But Aimee, you haven’t addressed the most important criteria: will they say yes to me?
“My dream agent is the one who says yes.” I see this so frequently on Twitter these days it actually makes me wince a little to put it here. Because I get it. Truly. And I know, querying writers, you’re like no, Aimee, you don’t. You have an agent. You have your yes. You can fuck right off into the sunset with your I get it. And I get that, too. I was there for five years with like exactly five requests to my name in that entire time. At one point I told a friend of mine that I would make my main character a two-headed dolphin if it meant getting into Pitch Wars. But getting into Pitch Wars actually taught me how wrong I was. The yes isn’t the dream. Sharing a vision is.
So, sorry to have to be the bearer of bad news, but no. Your dream agent is absolutely not the one who says yes. I mean, listen, your dream agent COULD in fact be the one who says yes. But not BECAUSE they say yes. Because they share your vision and meet all your objective criteria which you laid out while building your list.
While much of the old query advice can be thrown out, the adage that a bad agent is worse than no agent remains true. “Bad” agent is also an agent who is “bad” for you. There are tons of agents out there who hit all the right “boxes.” Who have great sales, come from a reputable agency that’s well known, who have impressive client lists, and great references, who represent your heroes, who might even give you a yes and can still be a bad fit for you.
Huh? But you just said… and the list… and… I KNOW! THIS IS WHY IT IS ANNOYING AND CONFUSING. Onward!
Step 2: Preparing for The Call™
You got an email to set up a call! Hooray! BUY YOURSELF A WHOLE DAMN CAKE! I’ll wait.
It’s time to prepare for The Call™. Okay, first, a disclaimer. Hopefully, the purpose of the call was laid out for you in the email scheduling it, but if it wasn’t, I will forewarn you that not all calls with agents lead to offers. This is something I learned during Pitch Wars that SHOCKED me. So if you, like me, wandered around in the querying darkness for many years before now, please know that sometimes agents call to… reject you. Which is weird. They also sometimes call to explain to you a R&R. More rare still, they intend to offer then something goes sideways on the call and an offer doesn’t actually happen.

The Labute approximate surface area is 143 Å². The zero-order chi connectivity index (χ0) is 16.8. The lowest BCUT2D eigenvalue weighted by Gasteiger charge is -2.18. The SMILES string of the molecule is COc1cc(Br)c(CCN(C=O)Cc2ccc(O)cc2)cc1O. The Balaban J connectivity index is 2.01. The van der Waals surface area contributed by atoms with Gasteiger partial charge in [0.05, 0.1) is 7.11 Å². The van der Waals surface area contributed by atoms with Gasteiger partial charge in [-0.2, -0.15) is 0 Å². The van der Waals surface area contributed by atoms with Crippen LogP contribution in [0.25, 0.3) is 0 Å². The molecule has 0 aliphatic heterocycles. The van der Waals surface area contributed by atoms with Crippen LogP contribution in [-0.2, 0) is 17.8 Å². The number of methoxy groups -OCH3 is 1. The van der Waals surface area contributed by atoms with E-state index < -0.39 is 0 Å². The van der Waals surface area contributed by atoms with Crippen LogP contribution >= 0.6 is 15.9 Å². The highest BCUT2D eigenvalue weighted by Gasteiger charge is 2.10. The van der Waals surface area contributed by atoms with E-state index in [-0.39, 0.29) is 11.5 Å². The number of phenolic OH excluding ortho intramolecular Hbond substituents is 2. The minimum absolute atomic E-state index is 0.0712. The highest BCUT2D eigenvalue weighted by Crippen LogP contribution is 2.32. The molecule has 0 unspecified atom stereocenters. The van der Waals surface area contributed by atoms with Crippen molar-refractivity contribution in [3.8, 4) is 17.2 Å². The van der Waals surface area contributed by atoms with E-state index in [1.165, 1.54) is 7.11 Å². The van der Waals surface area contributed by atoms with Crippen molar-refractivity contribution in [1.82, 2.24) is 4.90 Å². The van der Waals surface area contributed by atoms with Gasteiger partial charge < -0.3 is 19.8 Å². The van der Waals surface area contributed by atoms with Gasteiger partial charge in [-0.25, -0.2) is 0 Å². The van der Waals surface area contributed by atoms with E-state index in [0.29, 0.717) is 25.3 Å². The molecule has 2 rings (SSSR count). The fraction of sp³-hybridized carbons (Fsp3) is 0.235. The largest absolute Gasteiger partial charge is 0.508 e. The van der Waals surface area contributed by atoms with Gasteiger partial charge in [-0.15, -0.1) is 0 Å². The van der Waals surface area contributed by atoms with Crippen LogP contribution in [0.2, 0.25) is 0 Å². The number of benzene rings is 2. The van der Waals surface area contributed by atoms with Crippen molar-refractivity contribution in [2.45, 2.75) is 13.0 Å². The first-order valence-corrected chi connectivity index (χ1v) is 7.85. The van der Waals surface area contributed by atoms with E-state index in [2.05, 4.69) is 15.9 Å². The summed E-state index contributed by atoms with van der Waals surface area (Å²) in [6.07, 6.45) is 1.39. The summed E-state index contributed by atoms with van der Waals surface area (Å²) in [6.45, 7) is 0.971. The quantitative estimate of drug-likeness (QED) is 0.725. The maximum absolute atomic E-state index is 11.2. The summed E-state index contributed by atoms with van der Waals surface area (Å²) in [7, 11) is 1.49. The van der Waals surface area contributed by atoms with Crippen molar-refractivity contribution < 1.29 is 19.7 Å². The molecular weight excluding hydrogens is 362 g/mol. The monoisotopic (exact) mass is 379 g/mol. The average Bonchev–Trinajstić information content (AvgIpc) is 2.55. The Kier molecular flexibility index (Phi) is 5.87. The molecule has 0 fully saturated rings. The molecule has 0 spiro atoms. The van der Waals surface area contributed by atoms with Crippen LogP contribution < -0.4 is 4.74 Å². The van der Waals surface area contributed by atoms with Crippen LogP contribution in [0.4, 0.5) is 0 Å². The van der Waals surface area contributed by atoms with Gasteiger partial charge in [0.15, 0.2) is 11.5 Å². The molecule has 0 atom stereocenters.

BUT, before too much panic happens, please know that most calls are in fact THOSE calls.
The Standard Lists
Now, there are loads of resources, blogs, lists, etc. circulating about what questions you should ask on The Call. The most popular one is probably Jim McCarthy’s which you can find here. From what I’ve heard from my friends’ calls, of which I’ve been fortunate enough to hear about many (and in my personal experience), most agents will answer like 95% of these questions without you having to ask, because they know these lists exist. That’s a green flag if they just start answering them, as an FYI.
To be clear, I am 100% supportive of having these lists prepared. I used one myself. That’s a great base, I just am not going to spend time recreating the wheel when others have done it better. What I want to talk about is the shit not on these lists. The things that might help you better suss out not what makes an agent a schmagent or a bad agent but a bad fit FOR YOU.
The Nonstandard List
Okay, this is where it starts getting a little dicey, because all of this is immensely personal. So, take everything I’m about to say with like 1,000 grains of salt. I don’t want anyone to come back to me like, “Aimee, I gave up my yes because of something you wrote on your blog.” This is simply what worked for me when I really wanted to evaluate what mattered to me about my writing and my potential relationship with an agent.